Published Friday, August 8, 2008 in The Register-Guard.
When I think about what I love best about home, there’s one item that’s not an item at all, but a huge comfort nonetheless. After living in Eugene for about a dozen years, I know how long most things take.
I’m sure economists can and do measure the economic advantage of a such knowledge, in terms of human productivity. Come here from any place where your commute to and from work takes a half hour longer than it should, and it’s as if Eugene offers a 25-hour day, every day. Those extra hours add up. For a recent college graduate contemplating a 40-year career in Eugene, that’s the same as living an extra two years.
Commuting is where this advantage is most noticeable, but it’s much more pervasive than that. Every errand, every meeting, every outing can be more efficient. If you have to leave the house 20 minutes early “just in case,” how much time is that? Add also the time you spend waiting for somebody who didn’t add that “just in case” time. Even non-commuters benefit hugely from reliable transportation connections, be they private or public modes.
We have our slow times for traveling, but they are mostly predictable. They may be annoying, but they don’t fill our brains and conversations all the time. Not long ago, I visited friends living near Washington, D.C. Over four days, I counted the conversations of any substance which made no reference to traffic: exactly two, and one of those included a reference to parking. If I’m tallying lifetime hours, I’d like back the conversation time devoted to how long it takes to get someplace.
But I wasn’t even thinking about travel when I began pondering how long things take. I know which checkout clerk at my local grocery store like to chat with each customer. I know which video store employees will give quick picks or probing answers. Of all the things I love about Jerry’s Home Improvement, the single line for all customers has to be the best.
I’ve renewed my license plates twice so I know how much time to allot for a trip to the DMV. I know who will come running to replace my tires and who won’t. I know when it’ll take time to find parking downtown and when it won’t. I know that it’s quicker to park on the outskirts of campus and walk in than to hunt for a parking spot closer in. I know when to tune into which radio station to get the news of the day and nothing more.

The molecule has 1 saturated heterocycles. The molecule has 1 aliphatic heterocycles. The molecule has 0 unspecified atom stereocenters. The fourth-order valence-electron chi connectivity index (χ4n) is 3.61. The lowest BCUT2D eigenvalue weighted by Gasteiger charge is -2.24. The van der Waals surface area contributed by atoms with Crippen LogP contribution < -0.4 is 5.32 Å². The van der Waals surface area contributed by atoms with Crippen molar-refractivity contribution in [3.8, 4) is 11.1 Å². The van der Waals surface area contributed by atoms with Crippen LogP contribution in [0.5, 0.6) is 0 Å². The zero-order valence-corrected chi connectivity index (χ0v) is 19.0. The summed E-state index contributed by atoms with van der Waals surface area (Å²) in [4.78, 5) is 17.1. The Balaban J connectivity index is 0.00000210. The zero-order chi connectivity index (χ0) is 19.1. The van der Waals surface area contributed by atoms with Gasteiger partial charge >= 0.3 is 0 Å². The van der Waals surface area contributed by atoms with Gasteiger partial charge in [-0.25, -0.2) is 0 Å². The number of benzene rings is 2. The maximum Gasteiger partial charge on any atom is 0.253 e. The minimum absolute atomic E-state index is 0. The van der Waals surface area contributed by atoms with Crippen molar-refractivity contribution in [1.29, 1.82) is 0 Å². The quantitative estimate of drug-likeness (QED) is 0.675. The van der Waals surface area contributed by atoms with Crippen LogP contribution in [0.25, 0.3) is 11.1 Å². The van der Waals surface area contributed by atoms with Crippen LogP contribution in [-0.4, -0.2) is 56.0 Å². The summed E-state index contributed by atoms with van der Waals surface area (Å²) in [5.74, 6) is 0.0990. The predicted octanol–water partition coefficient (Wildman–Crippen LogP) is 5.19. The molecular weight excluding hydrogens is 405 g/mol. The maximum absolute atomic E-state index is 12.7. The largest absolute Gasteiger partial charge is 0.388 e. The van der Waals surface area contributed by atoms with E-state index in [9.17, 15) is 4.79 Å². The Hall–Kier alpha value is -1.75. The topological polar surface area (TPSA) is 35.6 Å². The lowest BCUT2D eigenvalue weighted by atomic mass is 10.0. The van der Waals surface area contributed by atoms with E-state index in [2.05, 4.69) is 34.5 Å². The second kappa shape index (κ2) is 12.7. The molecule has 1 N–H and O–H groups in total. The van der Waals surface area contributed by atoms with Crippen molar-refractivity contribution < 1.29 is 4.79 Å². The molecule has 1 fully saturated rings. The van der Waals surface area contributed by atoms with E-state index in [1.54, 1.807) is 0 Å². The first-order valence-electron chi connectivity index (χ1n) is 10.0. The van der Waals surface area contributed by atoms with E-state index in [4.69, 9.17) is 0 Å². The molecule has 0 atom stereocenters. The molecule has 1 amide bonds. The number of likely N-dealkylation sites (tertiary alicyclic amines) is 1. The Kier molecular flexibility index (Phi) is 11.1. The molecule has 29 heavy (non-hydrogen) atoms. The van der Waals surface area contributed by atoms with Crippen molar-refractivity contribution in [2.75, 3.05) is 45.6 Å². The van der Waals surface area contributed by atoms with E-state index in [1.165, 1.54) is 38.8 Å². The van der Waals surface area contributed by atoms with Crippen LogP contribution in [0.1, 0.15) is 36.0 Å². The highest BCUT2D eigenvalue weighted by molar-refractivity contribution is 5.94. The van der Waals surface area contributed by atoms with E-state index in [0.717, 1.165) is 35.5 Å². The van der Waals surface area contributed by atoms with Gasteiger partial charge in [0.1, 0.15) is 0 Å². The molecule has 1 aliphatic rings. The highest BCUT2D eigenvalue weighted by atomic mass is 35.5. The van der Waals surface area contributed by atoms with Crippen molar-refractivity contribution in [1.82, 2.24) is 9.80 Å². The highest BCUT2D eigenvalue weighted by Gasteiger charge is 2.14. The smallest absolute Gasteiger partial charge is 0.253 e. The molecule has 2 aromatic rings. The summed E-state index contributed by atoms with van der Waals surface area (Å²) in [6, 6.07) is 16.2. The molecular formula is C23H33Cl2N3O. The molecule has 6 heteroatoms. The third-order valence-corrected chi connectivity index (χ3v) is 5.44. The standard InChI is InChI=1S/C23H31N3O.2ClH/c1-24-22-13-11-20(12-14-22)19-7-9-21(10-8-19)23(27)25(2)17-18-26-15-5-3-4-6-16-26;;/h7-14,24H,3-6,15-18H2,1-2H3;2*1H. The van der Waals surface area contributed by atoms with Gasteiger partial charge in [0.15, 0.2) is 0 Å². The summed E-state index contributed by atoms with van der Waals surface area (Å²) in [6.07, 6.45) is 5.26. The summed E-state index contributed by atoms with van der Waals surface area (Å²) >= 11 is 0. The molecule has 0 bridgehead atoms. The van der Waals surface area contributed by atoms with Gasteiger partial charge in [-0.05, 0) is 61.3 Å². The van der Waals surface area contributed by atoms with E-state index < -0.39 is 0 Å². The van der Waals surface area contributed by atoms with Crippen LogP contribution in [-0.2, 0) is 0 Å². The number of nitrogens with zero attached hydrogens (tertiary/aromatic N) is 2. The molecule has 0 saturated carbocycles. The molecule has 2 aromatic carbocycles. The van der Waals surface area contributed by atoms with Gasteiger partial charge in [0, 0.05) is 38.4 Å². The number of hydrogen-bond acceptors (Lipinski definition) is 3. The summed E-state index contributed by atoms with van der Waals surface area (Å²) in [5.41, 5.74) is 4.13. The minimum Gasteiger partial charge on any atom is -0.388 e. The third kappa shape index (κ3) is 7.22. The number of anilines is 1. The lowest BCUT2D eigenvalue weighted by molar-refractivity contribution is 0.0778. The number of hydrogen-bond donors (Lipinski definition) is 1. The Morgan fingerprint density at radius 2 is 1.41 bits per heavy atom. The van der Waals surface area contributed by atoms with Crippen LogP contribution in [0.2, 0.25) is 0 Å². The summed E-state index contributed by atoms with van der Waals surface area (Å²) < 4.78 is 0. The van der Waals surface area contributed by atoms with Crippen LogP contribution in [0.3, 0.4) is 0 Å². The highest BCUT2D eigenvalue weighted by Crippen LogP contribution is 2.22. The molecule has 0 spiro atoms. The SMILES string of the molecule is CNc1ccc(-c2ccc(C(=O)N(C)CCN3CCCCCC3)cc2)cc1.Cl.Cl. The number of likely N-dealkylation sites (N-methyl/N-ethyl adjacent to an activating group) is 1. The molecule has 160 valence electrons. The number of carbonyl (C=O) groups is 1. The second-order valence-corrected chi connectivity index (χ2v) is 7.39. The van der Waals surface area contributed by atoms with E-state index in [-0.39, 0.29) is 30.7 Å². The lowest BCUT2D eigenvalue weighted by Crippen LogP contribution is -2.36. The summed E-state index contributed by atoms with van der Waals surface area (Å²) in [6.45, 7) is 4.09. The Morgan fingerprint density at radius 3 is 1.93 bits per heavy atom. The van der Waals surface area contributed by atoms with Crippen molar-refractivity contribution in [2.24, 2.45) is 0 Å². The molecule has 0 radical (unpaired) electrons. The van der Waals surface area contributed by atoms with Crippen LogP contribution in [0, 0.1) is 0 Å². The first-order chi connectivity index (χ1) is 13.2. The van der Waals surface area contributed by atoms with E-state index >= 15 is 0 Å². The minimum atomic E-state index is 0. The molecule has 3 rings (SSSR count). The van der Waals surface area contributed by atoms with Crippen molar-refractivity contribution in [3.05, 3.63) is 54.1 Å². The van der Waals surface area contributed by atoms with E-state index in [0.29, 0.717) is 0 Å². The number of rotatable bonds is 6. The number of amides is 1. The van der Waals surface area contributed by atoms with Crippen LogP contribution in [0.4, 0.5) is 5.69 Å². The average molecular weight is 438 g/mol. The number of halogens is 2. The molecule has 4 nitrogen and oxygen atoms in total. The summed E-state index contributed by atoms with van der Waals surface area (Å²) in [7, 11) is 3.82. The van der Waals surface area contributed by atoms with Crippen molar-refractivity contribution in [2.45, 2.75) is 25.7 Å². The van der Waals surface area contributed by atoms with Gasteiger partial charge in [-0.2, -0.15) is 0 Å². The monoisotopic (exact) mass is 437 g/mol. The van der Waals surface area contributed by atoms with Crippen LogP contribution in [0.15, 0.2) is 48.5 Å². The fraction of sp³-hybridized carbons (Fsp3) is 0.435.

I know which restaurants give quick service and which ones don’t. I know what to order when I’m in a hurry. I know Ritta makes a burrito faster than anyone, but everything else at Saturday Market will take a long time.
I know that meetings on campus will start right on time, but that nothing will be resolved at the end of it. Meetings in Eugene seldom begin on time, but sometimes there is a vote at the end, if not an actual resolution. If I’m looking for something that both starts and stops on a schedule, I’ll go to a meeting in Springfield.
Knowing how long things take gives locals an unfair advantage, which we protect fiercely. If there’s a traffic accident, we know how to use alleys or one-way streets to get around the bottleneck. If there’s a slowpoke on the bike path, we know how to pass safely on the left. If we’re running late, we know the shortcuts. We know the odds of getting a parking ticket after 5 PM downtown or the odds of not getting a parking ticket anytime near campus.
Visitors don’t know these things. A friend once overheard two tourists walking on what was then the remnant of the downtown pedestrian mall. The husband said to the wife, “I think downtown is close enough that we can walk there from here.”
If we want to be more hospitable to visitors, better signage would go a long way, but I think many of us take comfort in knowing that visitors will be going the long way most of the time.
Don Kahle (firstname.lastname@example.org) blogs. He’s never stopped to count how much time he spends doing that.